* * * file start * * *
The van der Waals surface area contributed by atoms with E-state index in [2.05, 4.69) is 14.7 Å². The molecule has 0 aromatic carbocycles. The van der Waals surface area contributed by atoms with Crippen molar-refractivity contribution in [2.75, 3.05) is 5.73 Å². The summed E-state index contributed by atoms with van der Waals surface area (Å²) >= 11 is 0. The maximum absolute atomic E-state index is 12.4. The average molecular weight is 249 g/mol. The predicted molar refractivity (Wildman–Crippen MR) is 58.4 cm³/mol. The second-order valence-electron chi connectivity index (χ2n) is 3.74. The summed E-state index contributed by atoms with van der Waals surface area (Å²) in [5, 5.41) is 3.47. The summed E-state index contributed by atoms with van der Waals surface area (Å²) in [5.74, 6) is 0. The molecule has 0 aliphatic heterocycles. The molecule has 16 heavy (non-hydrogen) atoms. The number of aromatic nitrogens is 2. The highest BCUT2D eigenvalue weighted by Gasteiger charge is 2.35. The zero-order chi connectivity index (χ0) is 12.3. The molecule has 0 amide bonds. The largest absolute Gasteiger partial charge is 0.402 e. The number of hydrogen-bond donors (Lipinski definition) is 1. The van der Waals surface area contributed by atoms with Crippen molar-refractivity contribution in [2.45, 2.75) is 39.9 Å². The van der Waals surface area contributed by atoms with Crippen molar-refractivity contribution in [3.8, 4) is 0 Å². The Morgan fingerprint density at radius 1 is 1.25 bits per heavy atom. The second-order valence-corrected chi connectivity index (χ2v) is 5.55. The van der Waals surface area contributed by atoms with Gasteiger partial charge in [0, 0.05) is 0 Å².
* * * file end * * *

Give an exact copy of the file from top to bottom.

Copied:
The van der Waals surface area contributed by atoms with E-state index in [2.05, 4.69) is 14.7 Å². The molecule has 0 aromatic carbocycles. The van der Waals surface area contributed by atoms with Crippen molar-refractivity contribution in [2.75, 3.05) is 5.73 Å². The summed E-state index contributed by atoms with van der Waals surface area (Å²) >= 11 is 0. The maximum absolute atomic E-state index is 12.4. The average molecular weight is 249 g/mol. The predicted molar refractivity (Wildman–Crippen MR) is 58.4 cm³/mol. The second-order valence-electron chi connectivity index (χ2n) is 3.74. The summed E-state index contributed by atoms with van der Waals surface area (Å²) in [5, 5.41) is 3.47. The summed E-state index contributed by atoms with van der Waals surface area (Å²) in [5.74, 6) is 0. The molecule has 0 aliphatic heterocycles. The molecule has 16 heavy (non-hydrogen) atoms. The number of aromatic nitrogens is 2. The highest BCUT2D eigenvalue weighted by Gasteiger charge is 2.35. The zero-order chi connectivity index (χ0) is 12.3. The molecule has 0 amide bonds. The largest absolute Gasteiger partial charge is 0.402 e. The number of hydrogen-bond donors (Lipinski definition) is 1. The van der Waals surface area contributed by atoms with Crippen molar-refractivity contribution in [2.45, 2.75) is 39.9 Å². The van der Waals surface area contributed by atoms with Crippen molar-refractivity contribution in [3.8, 4) is 0 Å². The Morgan fingerprint density at radius 1 is 1.25 bits per heavy atom. The second-order valence-corrected chi connectivity index (χ2v) is 5.55. The van der Waals surface area contributed by atoms with Gasteiger partial charge in [0, 0.05) is 0 Å².